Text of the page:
Vegetables contain an under-rated powerhouse of phytonutrients that are vital for our bodies to function correctly and optimally.

Superfoods are often given huge media attention as a source of phytonutrients, however, there is just no need to invest in exotic superfoods and superfood powders that often cost a fortune. Not when the usual vegetables we have available to us are all we need to thrive when eaten alongside small quantities of fruits and other phytonutrient food sources such as whole grains and legumes.

The key is to eat them in the amounts we need! The Institute for Functional Medicine recommends for optimal health, we eat 9-12 servings of phytonutrients a day, with these being made up of 2 servings from each of the food colour lists below:

  • Red – examples include apples, beans, beetroot, bell peppers, onions, strawberries and rhubarb.
  • Orange – examples include carrots, mango, pumpkin, butternut squash, sweet potato, turmeric root and yams.
  • Yellow – examples include banana, bell peppers, corn, ginger root, millet and pineapple.
  • Green – examples include avocado, bamboo sprouts, bok choy, broccoli, cucumbers, green beans and Swiss chard.
  • Blue/Purple/Black – examples include blueberries, blackberries, cabbage, carrots, eggplant, figs and black rice.
  • White/Tan/Brown – examples include bean dips, cauliflower, legumes, mushrooms, nuts, shallots and brown rice.

Why Do We Need Phytonutrients?
The benefits of eating phytonutrients in the right amounts daily is huge! From anti-cancer, anti-inflammatory, anti-oxidant, cell protection, skin health, cognition, hormonal health, liver health to bone health. The list is longer than this but food education helps us to understand the why we need to eat something and is the only way you begin to learn to eat healthily. As it doesn’t just ‘happen’.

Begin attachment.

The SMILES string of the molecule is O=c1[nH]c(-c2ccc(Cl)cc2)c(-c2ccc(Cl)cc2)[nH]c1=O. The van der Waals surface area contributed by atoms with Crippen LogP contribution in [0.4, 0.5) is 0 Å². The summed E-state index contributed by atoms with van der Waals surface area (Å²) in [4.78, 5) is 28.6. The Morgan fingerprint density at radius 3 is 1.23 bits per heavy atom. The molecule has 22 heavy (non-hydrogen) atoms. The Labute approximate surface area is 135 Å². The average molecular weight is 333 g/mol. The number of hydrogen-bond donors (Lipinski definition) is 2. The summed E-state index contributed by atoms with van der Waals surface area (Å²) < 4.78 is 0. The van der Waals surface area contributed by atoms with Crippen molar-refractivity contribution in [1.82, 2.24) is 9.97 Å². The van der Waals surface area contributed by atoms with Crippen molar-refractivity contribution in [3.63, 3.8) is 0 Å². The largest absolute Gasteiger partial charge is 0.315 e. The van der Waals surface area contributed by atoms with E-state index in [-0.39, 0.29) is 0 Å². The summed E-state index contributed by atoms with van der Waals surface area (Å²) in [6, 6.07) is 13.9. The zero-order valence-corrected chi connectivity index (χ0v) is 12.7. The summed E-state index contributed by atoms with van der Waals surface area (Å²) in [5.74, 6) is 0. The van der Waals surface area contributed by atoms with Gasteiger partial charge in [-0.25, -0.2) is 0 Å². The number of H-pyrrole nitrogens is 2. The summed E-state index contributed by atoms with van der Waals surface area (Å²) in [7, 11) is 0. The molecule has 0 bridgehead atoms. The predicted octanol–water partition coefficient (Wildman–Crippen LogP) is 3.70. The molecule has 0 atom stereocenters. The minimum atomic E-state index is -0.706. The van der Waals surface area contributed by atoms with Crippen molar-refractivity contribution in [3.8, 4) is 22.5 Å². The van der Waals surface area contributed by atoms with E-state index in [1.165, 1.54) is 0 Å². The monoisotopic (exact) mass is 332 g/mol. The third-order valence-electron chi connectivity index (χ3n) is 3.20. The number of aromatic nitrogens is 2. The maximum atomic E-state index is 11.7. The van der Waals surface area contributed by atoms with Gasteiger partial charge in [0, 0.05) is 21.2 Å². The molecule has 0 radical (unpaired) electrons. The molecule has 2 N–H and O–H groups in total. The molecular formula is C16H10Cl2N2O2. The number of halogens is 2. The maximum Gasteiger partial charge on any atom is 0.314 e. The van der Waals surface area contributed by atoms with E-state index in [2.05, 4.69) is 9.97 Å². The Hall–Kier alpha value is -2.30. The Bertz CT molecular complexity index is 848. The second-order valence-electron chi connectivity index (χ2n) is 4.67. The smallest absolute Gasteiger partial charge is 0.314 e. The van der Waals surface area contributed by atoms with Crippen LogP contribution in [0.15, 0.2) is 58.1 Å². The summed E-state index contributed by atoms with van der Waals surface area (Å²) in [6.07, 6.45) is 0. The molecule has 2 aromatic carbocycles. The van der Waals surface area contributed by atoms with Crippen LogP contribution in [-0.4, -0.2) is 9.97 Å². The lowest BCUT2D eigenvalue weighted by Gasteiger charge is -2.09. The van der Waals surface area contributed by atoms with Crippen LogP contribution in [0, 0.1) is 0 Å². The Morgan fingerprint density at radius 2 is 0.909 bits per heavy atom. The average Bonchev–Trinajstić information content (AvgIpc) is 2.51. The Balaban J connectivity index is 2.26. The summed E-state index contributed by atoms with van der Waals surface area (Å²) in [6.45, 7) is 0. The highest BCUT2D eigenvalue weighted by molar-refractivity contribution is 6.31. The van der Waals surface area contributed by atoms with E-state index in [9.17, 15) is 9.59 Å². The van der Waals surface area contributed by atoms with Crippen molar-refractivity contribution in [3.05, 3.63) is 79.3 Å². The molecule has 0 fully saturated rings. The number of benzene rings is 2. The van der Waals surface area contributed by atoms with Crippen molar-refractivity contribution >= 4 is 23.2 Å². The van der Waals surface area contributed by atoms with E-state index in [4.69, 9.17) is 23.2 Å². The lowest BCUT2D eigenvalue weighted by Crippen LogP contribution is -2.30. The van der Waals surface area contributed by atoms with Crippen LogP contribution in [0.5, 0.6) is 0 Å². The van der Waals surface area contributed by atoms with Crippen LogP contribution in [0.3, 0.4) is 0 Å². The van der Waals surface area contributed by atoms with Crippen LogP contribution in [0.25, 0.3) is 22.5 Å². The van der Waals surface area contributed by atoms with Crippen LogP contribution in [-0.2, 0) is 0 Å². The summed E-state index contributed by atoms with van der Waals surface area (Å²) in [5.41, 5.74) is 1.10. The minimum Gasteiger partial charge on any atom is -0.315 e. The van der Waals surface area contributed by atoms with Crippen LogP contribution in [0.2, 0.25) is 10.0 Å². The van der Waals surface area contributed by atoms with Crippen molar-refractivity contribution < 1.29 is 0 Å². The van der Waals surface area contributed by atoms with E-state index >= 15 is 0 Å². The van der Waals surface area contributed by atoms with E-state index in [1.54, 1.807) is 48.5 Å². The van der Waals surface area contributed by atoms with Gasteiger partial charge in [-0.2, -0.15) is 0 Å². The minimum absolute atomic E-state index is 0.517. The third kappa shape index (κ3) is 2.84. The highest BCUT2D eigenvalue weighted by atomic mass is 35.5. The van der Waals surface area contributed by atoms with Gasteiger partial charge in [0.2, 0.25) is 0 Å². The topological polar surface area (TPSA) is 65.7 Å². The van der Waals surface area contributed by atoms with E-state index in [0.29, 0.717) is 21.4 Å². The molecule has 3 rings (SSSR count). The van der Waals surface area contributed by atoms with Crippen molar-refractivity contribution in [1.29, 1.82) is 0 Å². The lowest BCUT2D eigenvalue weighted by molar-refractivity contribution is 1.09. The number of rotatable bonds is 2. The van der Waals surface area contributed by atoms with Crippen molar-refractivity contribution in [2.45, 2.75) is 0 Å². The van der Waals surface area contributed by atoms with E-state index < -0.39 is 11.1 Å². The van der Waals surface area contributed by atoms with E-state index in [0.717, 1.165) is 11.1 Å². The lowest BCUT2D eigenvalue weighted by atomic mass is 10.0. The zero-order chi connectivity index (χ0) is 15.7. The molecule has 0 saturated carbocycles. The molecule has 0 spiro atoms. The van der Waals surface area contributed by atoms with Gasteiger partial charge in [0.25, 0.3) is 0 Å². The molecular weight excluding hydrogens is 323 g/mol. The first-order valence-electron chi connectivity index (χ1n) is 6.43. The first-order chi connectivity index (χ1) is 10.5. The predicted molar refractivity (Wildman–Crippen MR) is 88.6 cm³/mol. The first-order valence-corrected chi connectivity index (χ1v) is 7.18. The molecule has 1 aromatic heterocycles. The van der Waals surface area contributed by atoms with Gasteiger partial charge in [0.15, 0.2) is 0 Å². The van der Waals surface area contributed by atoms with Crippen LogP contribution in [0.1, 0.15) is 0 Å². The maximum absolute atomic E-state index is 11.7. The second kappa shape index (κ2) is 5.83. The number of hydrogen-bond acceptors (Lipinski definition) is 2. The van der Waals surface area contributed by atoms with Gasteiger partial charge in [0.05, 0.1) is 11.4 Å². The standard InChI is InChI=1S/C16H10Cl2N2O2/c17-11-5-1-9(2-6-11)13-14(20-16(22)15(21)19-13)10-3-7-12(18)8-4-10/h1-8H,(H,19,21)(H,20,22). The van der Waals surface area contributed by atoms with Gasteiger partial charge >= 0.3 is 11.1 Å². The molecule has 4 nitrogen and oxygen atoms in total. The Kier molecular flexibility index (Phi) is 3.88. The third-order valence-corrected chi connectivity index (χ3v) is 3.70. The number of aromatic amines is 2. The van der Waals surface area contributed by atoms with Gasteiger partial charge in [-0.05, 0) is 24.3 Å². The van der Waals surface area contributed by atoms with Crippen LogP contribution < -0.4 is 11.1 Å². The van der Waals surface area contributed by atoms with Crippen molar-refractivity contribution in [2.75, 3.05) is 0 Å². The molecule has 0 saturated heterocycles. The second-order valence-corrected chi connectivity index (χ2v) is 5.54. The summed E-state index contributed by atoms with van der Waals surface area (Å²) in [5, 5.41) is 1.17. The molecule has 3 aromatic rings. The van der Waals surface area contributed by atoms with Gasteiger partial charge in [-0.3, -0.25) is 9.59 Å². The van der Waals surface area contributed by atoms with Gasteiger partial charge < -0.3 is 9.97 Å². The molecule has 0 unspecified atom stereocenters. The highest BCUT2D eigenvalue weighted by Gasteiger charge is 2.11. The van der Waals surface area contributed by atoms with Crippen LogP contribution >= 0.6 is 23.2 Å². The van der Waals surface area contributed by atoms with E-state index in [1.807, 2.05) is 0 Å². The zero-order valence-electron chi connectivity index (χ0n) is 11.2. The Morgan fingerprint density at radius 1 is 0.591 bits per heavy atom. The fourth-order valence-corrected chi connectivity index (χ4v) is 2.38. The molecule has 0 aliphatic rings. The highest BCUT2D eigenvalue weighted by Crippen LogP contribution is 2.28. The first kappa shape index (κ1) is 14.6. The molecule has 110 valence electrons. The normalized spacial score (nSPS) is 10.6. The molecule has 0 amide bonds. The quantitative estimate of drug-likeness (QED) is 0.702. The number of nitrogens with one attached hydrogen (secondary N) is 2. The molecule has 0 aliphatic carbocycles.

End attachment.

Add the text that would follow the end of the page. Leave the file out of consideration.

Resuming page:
How To Fall In Love With Phytonutrients

Now I’ve covered what phytonutrients are and why they are important to be eaten in abundance (daily), let’s explore how to learn to love them!

  • Go slowly – If your current diet is not rich in the rainbow of phytonutrients, then work towards learning to love a variety of new phytonutrient-rich foods each week.
  • Consciously choose new – When writing your shopping list, be sure to add to your list 1-2 new fresh phytonutrient foods each week and try them out in your current dishes or try them in new recipes (if time allows).
  • Do not rush – It is totally normal to need to repeat your exposure to new phytonutrient foods, as you are learning to love them. But also some you just might not enjoy ever, and that is okay! There are plenty of phytonutrient foods to choose from to be able to have a sufficient variety that suits your personal taste and helps you achieve your daily 9-12 a day.
  • Be prepared – A good way to boost your daily intake of phytonutrients is to swap out any unhealthy processed snacks for whole food fresh options like raw vegetables, steamed vegetables, beans turned into dips and muffins filled with vegetables like sweet potatoes. In the Western world, the norm has become that when we are hungry between meals, crisps and chocolate fill this gap. However, by becoming conscious to what we are choosing to eat and preparing a shopping list, we can slowly reset our habits to gravitate towards healthy fresh live food.
  • Get the whole family involved – This might mean making a meal and snack plan that includes meal and snack recipes chosen by every member of the house, with everyone cooking 1-2 meals and/or snacks each week. This also takes the pressure off just one person cooking all the time. It is often this lack of capacity (from one person) that often drives people to choose unhealthy food options low in phytonutrients in the first place at meal and snack times. This step also helps people relearn the art of cooking (which is a great skill especially for growing children) and promotes a sense of community within the household, that can often bring more joy and fun to mealtimes all on its own!

There are no hard and fast rules for learning to love phytonutrient-rich foods, but I hope these inspire you to learn to love them or learn to love more of them. As we all get stuck in a rut from time to time, and this is often filtered down to the meals we make.

Eating is, after all, a joy, and can provide us with great quality of life if only we choose to invest and give it the attention it deserves.

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